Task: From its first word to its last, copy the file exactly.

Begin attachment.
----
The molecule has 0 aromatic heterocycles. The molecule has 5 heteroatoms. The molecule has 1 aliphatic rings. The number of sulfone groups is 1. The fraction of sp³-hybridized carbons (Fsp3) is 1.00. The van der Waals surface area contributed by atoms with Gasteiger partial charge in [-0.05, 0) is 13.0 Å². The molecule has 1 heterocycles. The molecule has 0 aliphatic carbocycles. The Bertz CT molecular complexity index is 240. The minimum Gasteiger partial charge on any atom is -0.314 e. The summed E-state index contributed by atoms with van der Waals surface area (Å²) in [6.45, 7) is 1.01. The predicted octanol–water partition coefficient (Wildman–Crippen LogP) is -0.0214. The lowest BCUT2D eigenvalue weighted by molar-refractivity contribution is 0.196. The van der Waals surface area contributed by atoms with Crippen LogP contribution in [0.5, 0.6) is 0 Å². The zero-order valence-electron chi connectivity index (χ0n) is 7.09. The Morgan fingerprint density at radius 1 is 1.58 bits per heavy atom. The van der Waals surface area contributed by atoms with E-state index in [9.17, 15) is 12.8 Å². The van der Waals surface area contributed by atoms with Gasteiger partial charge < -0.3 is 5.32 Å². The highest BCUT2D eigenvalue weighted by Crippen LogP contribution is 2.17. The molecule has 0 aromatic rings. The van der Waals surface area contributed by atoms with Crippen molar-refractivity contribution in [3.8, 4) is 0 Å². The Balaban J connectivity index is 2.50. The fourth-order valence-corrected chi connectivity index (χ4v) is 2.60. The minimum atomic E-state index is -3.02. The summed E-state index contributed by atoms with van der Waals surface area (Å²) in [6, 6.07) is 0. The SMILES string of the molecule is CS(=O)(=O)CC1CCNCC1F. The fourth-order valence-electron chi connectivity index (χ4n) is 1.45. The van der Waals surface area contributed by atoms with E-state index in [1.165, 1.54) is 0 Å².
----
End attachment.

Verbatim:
The molecule has 0 aromatic heterocycles. The molecule has 5 heteroatoms. The molecule has 1 aliphatic rings. The number of sulfone groups is 1. The fraction of sp³-hybridized carbons (Fsp3) is 1.00. The van der Waals surface area contributed by atoms with Gasteiger partial charge in [-0.05, 0) is 13.0 Å². The molecule has 1 heterocycles. The molecule has 0 aliphatic carbocycles. The Bertz CT molecular complexity index is 240. The minimum Gasteiger partial charge on any atom is -0.314 e. The summed E-state index contributed by atoms with van der Waals surface area (Å²) in [6.45, 7) is 1.01. The predicted octanol–water partition coefficient (Wildman–Crippen LogP) is -0.0214. The lowest BCUT2D eigenvalue weighted by molar-refractivity contribution is 0.196. The van der Waals surface area contributed by atoms with Crippen LogP contribution in [0.5, 0.6) is 0 Å². The zero-order valence-electron chi connectivity index (χ0n) is 7.09. The Morgan fingerprint density at radius 1 is 1.58 bits per heavy atom. The van der Waals surface area contributed by atoms with E-state index in [9.17, 15) is 12.8 Å². The van der Waals surface area contributed by atoms with Gasteiger partial charge < -0.3 is 5.32 Å². The highest BCUT2D eigenvalue weighted by Crippen LogP contribution is 2.17. The molecule has 0 aromatic rings. The van der Waals surface area contributed by atoms with Crippen molar-refractivity contribution in [3.8, 4) is 0 Å². The Balaban J connectivity index is 2.50. The fourth-order valence-corrected chi connectivity index (χ4v) is 2.60. The minimum atomic E-state index is -3.02. The summed E-state index contributed by atoms with van der Waals surface area (Å²) in [6, 6.07) is 0. The SMILES string of the molecule is CS(=O)(=O)CC1CCNCC1F. The fourth-order valence-electron chi connectivity index (χ4n) is 1.45. The van der Waals surface area contributed by atoms with E-state index in [1.165, 1.54) is 0 Å².